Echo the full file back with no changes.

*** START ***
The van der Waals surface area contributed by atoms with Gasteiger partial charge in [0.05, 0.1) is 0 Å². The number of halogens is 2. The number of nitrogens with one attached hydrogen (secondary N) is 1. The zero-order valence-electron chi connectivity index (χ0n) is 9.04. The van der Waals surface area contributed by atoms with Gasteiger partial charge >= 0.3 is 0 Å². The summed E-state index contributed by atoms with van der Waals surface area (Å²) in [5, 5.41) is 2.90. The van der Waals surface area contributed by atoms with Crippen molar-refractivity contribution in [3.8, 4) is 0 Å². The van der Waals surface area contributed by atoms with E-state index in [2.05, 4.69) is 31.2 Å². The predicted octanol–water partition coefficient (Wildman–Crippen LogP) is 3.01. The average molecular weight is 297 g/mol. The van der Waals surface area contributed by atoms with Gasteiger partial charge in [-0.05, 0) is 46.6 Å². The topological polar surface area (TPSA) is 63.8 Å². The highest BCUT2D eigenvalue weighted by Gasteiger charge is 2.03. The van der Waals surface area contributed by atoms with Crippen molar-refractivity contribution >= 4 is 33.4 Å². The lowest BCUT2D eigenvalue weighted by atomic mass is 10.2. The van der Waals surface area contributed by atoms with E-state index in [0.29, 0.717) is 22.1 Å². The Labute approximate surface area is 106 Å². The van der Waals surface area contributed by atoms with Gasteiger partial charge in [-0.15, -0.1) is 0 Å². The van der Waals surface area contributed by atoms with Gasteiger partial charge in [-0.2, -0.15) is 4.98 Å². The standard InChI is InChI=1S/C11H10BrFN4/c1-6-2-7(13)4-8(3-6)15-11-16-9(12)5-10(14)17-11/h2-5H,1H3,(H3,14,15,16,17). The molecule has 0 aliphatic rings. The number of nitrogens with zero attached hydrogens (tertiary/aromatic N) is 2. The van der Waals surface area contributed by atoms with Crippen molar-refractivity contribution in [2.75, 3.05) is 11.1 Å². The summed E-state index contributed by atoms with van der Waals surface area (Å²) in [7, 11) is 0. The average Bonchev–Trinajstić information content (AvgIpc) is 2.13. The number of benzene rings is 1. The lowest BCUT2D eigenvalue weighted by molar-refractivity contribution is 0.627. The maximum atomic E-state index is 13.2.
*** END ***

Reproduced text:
The van der Waals surface area contributed by atoms with Gasteiger partial charge in [0.05, 0.1) is 0 Å². The number of halogens is 2. The number of nitrogens with one attached hydrogen (secondary N) is 1. The zero-order valence-electron chi connectivity index (χ0n) is 9.04. The van der Waals surface area contributed by atoms with Gasteiger partial charge >= 0.3 is 0 Å². The summed E-state index contributed by atoms with van der Waals surface area (Å²) in [5, 5.41) is 2.90. The van der Waals surface area contributed by atoms with Crippen molar-refractivity contribution in [3.8, 4) is 0 Å². The van der Waals surface area contributed by atoms with E-state index in [2.05, 4.69) is 31.2 Å². The predicted octanol–water partition coefficient (Wildman–Crippen LogP) is 3.01. The average molecular weight is 297 g/mol. The van der Waals surface area contributed by atoms with Gasteiger partial charge in [-0.05, 0) is 46.6 Å². The topological polar surface area (TPSA) is 63.8 Å². The highest BCUT2D eigenvalue weighted by Gasteiger charge is 2.03. The van der Waals surface area contributed by atoms with Crippen molar-refractivity contribution >= 4 is 33.4 Å². The lowest BCUT2D eigenvalue weighted by atomic mass is 10.2. The van der Waals surface area contributed by atoms with E-state index in [0.29, 0.717) is 22.1 Å². The Labute approximate surface area is 106 Å². The van der Waals surface area contributed by atoms with Gasteiger partial charge in [-0.15, -0.1) is 0 Å². The van der Waals surface area contributed by atoms with Gasteiger partial charge in [-0.2, -0.15) is 4.98 Å². The standard InChI is InChI=1S/C11H10BrFN4/c1-6-2-7(13)4-8(3-6)15-11-16-9(12)5-10(14)17-11/h2-5H,1H3,(H3,14,15,16,17). The molecule has 0 aliphatic rings. The number of nitrogens with zero attached hydrogens (tertiary/aromatic N) is 2. The van der Waals surface area contributed by atoms with Crippen molar-refractivity contribution in [2.75, 3.05) is 11.1 Å². The summed E-state index contributed by atoms with van der Waals surface area (Å²) in [7, 11) is 0. The average Bonchev–Trinajstić information content (AvgIpc) is 2.13. The number of benzene rings is 1. The lowest BCUT2D eigenvalue weighted by molar-refractivity contribution is 0.627. The maximum atomic E-state index is 13.2.